The Tucson nonprofit sector is a rich and vibrant community, with thousands of organizations working towards a common goal of improving and enriching the lives of Southern Arizona’s population. Much of our regional identity is associated with charitable giving and providing aid to our most vulnerable groups. To better understand the dynamics of this diverse community of nonprofits, we conducted the first ever State of the Tucson Human Service Nonprofit Sector Survey. This white paper examines the characteristics of this charitable sector with particular attention towards the types of services being provided, which groups of people are receiving services, and how funding sources might be changing over time. The goal of this white paper is to identify any particular areas of service delivery or need where we might do better as a community to provide for.
While the nonprofit sector is quite diverse in terms of the causes pursued by all of the 501(c)(3) charitable organizations, we are particularly interested in those nonprofits providing human services. Since the Great Recession, the City of Tucson has been dealing with one of the highest regional poverty rates in the country. With 25% of all households and 33% of all children living below the federal poverty level, there is a constant and pressing demand to meet the needs of these low-income households and provide the necessary assistance and support to alleviate the social problems commonly associated with poverty. Furthermore, helping these individuals and families improve their overall wellbeing and earning capacity such that they are able to move out of poverty remains a massive endeavor facing Southern Arizona. The human service nonprofit sector plays an important role in providing immediate assistance and helping individuals and families find educational and employment opportunities.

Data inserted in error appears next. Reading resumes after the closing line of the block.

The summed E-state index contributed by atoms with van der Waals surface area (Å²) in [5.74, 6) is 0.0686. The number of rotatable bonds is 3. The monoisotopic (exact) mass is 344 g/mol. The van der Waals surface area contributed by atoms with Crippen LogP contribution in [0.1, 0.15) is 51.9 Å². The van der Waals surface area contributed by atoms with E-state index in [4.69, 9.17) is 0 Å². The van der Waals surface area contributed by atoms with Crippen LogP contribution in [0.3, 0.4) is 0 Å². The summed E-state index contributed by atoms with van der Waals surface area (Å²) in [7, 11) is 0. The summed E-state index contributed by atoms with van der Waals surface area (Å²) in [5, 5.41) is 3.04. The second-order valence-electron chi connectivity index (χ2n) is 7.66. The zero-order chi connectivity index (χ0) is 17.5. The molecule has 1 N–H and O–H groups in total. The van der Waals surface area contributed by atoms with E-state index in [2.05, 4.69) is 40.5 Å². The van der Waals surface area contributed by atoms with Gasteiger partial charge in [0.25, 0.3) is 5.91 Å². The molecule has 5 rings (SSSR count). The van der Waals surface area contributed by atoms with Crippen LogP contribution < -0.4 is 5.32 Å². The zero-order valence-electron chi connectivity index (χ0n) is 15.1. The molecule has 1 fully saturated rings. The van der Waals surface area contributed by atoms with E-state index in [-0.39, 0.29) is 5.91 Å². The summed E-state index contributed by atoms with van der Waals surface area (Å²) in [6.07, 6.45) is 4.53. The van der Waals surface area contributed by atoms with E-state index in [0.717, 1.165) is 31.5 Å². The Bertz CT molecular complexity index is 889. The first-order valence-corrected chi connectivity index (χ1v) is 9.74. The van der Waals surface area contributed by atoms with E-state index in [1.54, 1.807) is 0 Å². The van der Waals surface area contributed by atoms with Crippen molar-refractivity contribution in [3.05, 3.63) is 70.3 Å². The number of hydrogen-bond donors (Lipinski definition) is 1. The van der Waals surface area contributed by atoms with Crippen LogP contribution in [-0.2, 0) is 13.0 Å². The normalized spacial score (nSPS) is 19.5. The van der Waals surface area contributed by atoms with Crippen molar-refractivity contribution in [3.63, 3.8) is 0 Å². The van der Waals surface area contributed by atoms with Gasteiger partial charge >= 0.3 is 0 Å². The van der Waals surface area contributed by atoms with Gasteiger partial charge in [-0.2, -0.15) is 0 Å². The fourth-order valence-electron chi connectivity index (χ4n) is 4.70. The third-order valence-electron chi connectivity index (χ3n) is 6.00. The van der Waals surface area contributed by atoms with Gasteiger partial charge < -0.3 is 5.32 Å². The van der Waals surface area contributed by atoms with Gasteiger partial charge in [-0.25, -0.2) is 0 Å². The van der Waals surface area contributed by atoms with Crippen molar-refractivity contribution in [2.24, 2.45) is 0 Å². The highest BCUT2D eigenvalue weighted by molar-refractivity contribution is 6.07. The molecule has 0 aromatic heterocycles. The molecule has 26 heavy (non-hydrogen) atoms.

In the spring of 2017, we obtained contact information for all 501(c)(3) organizations registered in the city of Tucson and attempted to reach them by phone or email to complete our survey. Of the approximately 500 active human service nonprofits, 113 completed our online survey and shared information on their organization, the services they provide, and the challenges they currently face. Based on these data, we identified key areas of unmet needs defined by frequent request for social services that the majority of nonprofit organizations are unable to provide.
One area of unmet service needs particularly stands out as a major challenge for the nonprofit sector: housing-related assistance. Help with affordable and stable housing was by far, the most common unmet need reported by the nonprofit organizations participating in our survey. Above all other reported needs, these organizations are receiving frequent requests for help in finding affordable housing, providing rental and utility assistance, and temporary shelter during times of crisis, as Figure 1 below shows.
Figure 1: Areas of Unmet Need in Tucson’s Service Provision